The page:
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Desiccation Tolerance in Terrestrial Green Algae



In collaboration with Prof. Dr. A. Holzinger (Innsbruck University, Innsbruck, Austria, supported by the Wissenschaftsfond, Austria) we are investigating survival strategies of green algae in the extreme alpine environment with a focus on desiccation tolerance.

Desiccation tolerance in streptophyte algae is studied in collaboration with using alpine Klebsormidium and Zygnema species as green algal model systems. We have already shown that many streptophyte algae express homologues of late-embryo-abundant proteins (LEA proteins, Wodniok et al. 2011) which are important in seed plants for survival of the embryo during seed maturation. Recently we have now published the first results from Klebsormidium crenulatutum (Holzinger et al. 2014). Most of the highly up-regulated transcripts do not show similarity to known viridiplant proteins, suggesting the existence of some genus- or species-specific responses to desiccation. In addition, we observed the up-regulation of many transcripts involved in desiccation tolerance in plants (e.g. proteins similar to those that are abundant in late embryogenesis (LEA), or proteins involved in early response to desiccation ERD), and enzymes involved in the biosynthesis of the raffinose family of oligosaccharides (RFO) known to act as osmolytes). Major physiological shifts are the up-regulation of transcripts for photosynthesis, energy production, and reactive oxygen species (ROS) metabolism. Our results indicate that the cellular response of Klebsormidium is similar to embryophytes, suggesting that embryophytes inherited a basic cellular desiccation tolerance from their streptophyte predecessors. A recent further analysis of the role of phytohormones during desiccation stress, showed that again similar to embryophytes, desiccaton tolerance might be controled by the abcisic acid, cytokinine and ethylen signal transduction pathways (Holzinger & Becker 2015)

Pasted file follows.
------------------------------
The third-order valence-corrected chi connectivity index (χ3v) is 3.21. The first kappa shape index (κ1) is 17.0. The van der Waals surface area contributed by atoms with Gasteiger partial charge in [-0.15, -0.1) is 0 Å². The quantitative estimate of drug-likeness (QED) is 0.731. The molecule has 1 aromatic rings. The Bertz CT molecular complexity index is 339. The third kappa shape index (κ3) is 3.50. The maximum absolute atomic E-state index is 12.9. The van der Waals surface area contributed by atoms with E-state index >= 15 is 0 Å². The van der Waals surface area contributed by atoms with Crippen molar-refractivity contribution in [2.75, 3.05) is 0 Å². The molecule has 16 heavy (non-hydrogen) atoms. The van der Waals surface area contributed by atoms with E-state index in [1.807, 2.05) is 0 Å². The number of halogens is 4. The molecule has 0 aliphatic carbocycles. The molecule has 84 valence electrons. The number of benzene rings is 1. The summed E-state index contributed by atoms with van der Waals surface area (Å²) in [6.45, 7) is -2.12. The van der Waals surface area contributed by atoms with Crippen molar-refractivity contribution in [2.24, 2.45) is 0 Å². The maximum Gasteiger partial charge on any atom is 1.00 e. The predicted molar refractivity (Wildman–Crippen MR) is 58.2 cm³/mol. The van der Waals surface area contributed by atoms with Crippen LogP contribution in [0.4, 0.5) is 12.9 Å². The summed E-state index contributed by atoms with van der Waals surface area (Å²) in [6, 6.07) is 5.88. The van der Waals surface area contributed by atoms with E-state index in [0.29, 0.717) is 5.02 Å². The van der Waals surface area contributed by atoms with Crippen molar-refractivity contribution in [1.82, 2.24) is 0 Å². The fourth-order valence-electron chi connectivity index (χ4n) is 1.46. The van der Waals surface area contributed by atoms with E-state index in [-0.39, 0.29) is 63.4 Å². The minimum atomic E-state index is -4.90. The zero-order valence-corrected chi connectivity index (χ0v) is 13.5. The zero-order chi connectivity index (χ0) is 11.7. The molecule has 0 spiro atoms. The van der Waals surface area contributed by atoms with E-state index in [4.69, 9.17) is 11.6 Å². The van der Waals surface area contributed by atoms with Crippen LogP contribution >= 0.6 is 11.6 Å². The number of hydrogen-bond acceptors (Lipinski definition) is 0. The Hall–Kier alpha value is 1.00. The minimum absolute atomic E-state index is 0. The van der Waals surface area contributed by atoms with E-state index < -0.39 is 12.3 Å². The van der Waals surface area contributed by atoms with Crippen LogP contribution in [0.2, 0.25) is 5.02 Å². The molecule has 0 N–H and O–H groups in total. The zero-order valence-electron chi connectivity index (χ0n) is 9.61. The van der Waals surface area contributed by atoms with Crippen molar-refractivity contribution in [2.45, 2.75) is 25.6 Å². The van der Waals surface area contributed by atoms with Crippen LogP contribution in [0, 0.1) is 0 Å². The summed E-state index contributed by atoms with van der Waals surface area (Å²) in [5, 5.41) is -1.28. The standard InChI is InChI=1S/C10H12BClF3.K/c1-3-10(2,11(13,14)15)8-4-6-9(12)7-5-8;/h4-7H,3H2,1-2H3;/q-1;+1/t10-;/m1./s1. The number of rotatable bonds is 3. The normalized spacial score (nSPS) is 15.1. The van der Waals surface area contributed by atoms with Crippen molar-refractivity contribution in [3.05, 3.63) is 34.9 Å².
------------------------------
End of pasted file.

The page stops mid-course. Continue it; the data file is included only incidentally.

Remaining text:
The typical plant signaling pathways for three phytohormones with the observed up- and down-regulation upon desiccation stress in K. crenulatum mapped onto the pathway.
The observed up- and downregulation for the three pathways is different (up-or down-regulation, fold change in expression level). While these changes are interesting themselves, they do not represent direct evidence for phytohormone signaling in response to desiccation stress. Most interesting in this respect is the observed up-regulation of the single putative ortholog of type A ARR response regulators, which expression is under direct control of the cytokinin signaling pathway, suggesting that desiccation leads indeed to an activation of cytokinin signaling pathway in Klebsormidium crenulatum.